Montana Historical Society

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MHS Research Center Photo Archives, #PAc 2001-46 MM1

African American Women in Montana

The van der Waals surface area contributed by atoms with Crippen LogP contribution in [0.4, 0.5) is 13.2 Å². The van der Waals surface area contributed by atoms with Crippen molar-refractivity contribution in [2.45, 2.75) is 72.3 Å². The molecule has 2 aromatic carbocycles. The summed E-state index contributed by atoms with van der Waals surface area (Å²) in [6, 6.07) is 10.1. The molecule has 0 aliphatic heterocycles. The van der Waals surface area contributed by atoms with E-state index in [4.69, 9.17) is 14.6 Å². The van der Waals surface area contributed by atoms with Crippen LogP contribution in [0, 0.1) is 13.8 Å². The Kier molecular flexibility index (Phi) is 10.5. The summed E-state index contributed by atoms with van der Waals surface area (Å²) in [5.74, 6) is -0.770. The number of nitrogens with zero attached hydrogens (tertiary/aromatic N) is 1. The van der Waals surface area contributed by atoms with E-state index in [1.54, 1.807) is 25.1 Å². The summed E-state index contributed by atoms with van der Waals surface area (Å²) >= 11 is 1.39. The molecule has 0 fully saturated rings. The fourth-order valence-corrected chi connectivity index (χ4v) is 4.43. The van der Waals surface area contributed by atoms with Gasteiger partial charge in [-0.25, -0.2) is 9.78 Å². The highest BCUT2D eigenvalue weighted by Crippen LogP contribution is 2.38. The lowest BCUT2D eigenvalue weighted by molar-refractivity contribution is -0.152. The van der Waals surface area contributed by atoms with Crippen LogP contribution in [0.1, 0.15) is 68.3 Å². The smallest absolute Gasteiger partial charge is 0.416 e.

The African American woman’s experience in Montana represents a small scaled snapshot of the larger national experience. African American women in Montana fought against the negative stereotypes that plagued both themselves as African American women, and those of their husbands and children. They used the concept of racial uplift to help build their communities, and then used their communities to transform the social realities of Reconstruction-Era Montana. The traditional social roles of American women placed African American women in a unique position to preserve and even create a community and its values. Their roles as mothers, homemakers, and housewives helped these women play a vital part in the development of African American communities in frontier towns of Montana through facilitating as well as participating in activities that traditionally bind members of a community.   [1]  Many community-focused organizations and activities were influenced by both major ideologies of the early 1900s, specifically Booker T. Washington’s advocacy for social and political accommodation versus W. E. B. DuBois’s active political protest, and the organizations and activities formed in response to local issues.   [2]  Tactics within each of these philosophies included creating benevolent societies and social clubs, and promoting an image of the African American family that differed from the negative stereotypical images of the turn of the century through church activities and displaying strong family values.